Because of the dirt color?
One of the first things Soonja (Yuh-Jung Youn) wants to do upon arriving in America to live on her daughter’s family’s new Arkansas farm and help with her grandkids is find a place to grow the minari she’s brought over from Korea. She mentions it out loud at dinner after picking a spot only to hear her son-in-law Jacob (Steven Yeun) say he’ll think about it. He’s too busy plowing the land he bought to grow Korean vegetables to worry about additions, but Soonja wasn’t asking. She doesn’t need permission to walk down to the creek at the back of their property and let the herb grow and flourish no more than he needed it to attempt putting down the Yi clan’s roots despite Monica’s (Yeri Han) reservations.
Who in this country does have permission besides those indigenous to the land? It’s certainly not the descendants of white Europeans who’ve begun believing it’s their birthright. So many of us are therefore exactly like that minari. We’ve been put here by someone else to either grow or rot depending on an infinite number of factors usually outside of our control. Unlike the minari, however, none of us can truly survive anywhere without a whole lot of help. Maybe it arrives courtesy of our loved ones standing beside us along the way. Sometimes it’s through God and community. And other times it’s tragedy opening our eyes to discover the strongest path towards salvation. What better wake-up call to acknowledge what matters most than the possibility of losing everything?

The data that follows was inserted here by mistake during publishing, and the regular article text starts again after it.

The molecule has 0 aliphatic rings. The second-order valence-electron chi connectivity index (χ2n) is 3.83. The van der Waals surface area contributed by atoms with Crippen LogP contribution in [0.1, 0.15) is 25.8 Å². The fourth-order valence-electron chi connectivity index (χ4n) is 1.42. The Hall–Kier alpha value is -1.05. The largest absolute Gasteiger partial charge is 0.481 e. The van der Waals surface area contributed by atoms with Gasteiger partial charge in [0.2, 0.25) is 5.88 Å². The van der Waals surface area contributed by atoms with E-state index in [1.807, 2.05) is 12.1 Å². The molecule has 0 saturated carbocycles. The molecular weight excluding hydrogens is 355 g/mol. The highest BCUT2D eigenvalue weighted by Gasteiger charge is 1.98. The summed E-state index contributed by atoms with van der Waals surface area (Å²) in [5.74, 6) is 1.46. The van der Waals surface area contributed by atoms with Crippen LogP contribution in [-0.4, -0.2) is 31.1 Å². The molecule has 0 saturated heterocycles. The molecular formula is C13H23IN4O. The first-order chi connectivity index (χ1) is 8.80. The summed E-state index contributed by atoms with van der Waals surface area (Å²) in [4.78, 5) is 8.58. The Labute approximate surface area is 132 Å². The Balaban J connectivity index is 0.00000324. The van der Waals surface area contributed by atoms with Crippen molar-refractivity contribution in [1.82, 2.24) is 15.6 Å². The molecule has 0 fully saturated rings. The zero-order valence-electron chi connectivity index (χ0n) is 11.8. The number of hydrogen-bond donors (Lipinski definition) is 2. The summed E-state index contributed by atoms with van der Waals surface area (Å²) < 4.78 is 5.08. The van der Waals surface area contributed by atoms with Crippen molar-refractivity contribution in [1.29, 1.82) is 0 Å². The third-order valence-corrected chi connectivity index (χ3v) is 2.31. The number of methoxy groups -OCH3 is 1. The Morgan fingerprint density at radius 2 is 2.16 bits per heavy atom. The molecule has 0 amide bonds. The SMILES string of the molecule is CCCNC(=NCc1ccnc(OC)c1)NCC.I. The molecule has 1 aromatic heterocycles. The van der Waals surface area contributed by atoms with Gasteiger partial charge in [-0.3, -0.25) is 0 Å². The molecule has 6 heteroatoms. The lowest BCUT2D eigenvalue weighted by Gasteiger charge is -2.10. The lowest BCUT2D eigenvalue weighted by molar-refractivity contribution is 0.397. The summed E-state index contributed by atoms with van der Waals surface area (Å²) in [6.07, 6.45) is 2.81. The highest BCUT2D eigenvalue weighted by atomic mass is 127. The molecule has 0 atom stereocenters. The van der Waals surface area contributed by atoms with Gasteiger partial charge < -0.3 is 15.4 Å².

These are the circumstances behind the dramatic move from California to the Ozarks that Jacob and Monica have undertaken as a compromise with which they hope to achieve their American Dream. While details of what unfolds during the course of Minari are taken from writer/director Lee Isaac Chung‘s own childhood, he’s quick to state in the production notes that this isn’t an autobiography. He merely cribbed some of the more vivid memories of his experience watching Mom and Dad argue, stumble, and thrive in equal measure while a boy in the 1980s so that he could craft a resonant version of what so many families endure to give their kids a better life in “paradise.” And you can’t help but invest in the harsh reality of that unknown.
From Monica’s shock at seeing the trailer that will become her new home (“That’s not what we agreed on.”) to Jacob’s resignation to send for Soonja as compensation for staying so he can continue building his “garden” and not simply waste away separating baby chickens at the hatchery, we see the trials and tribulations of raising a family and maintaining a marriage under extreme duress brought on by the pressure of needing to financially keep their heads afloat. Staying in California would have been a futile exercise where it concerned the daily grind, but the money was sufficient. Arkansas has conversely introduced a heavy trade-off—pragmatically and emotionally. Here Monica can work and Jacob can escape. But are those individual benefits worth their potential, communal demise?
There’s a lot they have to consider. Little David (Alan S. Kim), for whom a majority of the runtime’s perspective focuses upon, has a heart murmur that doctors have become very concerned about and yet this new acreage is an hour from the nearest hospital. Anne (Noel Cho) is at an age where friends are crucial if only to have somewhere to go away from the family unit and yet she knows no one here. Going to church presents an avenue towards community, but that in itself opens a can of worms being the immigrants who don’t speak great English amongst ignorant folk who’ve never thought to prepare their children for interacting with those who look and speak differently than them. Kids can be cruel without knowing it.